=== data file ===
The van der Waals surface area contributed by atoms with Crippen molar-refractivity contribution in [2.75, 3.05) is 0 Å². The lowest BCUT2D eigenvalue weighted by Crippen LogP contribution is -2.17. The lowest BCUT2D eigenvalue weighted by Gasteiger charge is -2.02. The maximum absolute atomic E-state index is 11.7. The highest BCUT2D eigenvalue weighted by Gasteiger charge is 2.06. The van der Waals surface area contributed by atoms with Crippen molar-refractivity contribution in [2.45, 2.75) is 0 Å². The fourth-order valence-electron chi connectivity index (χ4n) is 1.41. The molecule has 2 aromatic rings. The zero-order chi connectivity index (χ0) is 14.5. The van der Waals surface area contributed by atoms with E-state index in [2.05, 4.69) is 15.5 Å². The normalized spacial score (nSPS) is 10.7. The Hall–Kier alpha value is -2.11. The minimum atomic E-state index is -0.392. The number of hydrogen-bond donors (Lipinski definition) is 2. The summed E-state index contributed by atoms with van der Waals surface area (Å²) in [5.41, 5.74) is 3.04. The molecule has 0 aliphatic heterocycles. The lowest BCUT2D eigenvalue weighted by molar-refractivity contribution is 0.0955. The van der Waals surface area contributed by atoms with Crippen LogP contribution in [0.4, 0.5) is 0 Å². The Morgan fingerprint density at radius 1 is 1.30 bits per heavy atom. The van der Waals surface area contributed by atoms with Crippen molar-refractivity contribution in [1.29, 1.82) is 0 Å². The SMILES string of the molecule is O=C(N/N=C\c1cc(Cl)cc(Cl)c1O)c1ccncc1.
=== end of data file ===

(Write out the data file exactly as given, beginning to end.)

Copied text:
The van der Waals surface area contributed by atoms with Crippen molar-refractivity contribution in [2.75, 3.05) is 0 Å². The lowest BCUT2D eigenvalue weighted by Crippen LogP contribution is -2.17. The lowest BCUT2D eigenvalue weighted by Gasteiger charge is -2.02. The maximum absolute atomic E-state index is 11.7. The highest BCUT2D eigenvalue weighted by Gasteiger charge is 2.06. The van der Waals surface area contributed by atoms with Crippen molar-refractivity contribution in [2.45, 2.75) is 0 Å². The fourth-order valence-electron chi connectivity index (χ4n) is 1.41. The molecule has 2 aromatic rings. The zero-order chi connectivity index (χ0) is 14.5. The van der Waals surface area contributed by atoms with E-state index in [2.05, 4.69) is 15.5 Å². The normalized spacial score (nSPS) is 10.7. The Hall–Kier alpha value is -2.11. The minimum atomic E-state index is -0.392. The number of hydrogen-bond donors (Lipinski definition) is 2. The summed E-state index contributed by atoms with van der Waals surface area (Å²) in [5.41, 5.74) is 3.04. The molecule has 0 aliphatic heterocycles. The lowest BCUT2D eigenvalue weighted by molar-refractivity contribution is 0.0955. The van der Waals surface area contributed by atoms with Crippen LogP contribution in [0.4, 0.5) is 0 Å². The Morgan fingerprint density at radius 1 is 1.30 bits per heavy atom. The van der Waals surface area contributed by atoms with Crippen molar-refractivity contribution in [1.29, 1.82) is 0 Å². The SMILES string of the molecule is O=C(N/N=C\c1cc(Cl)cc(Cl)c1O)c1ccncc1.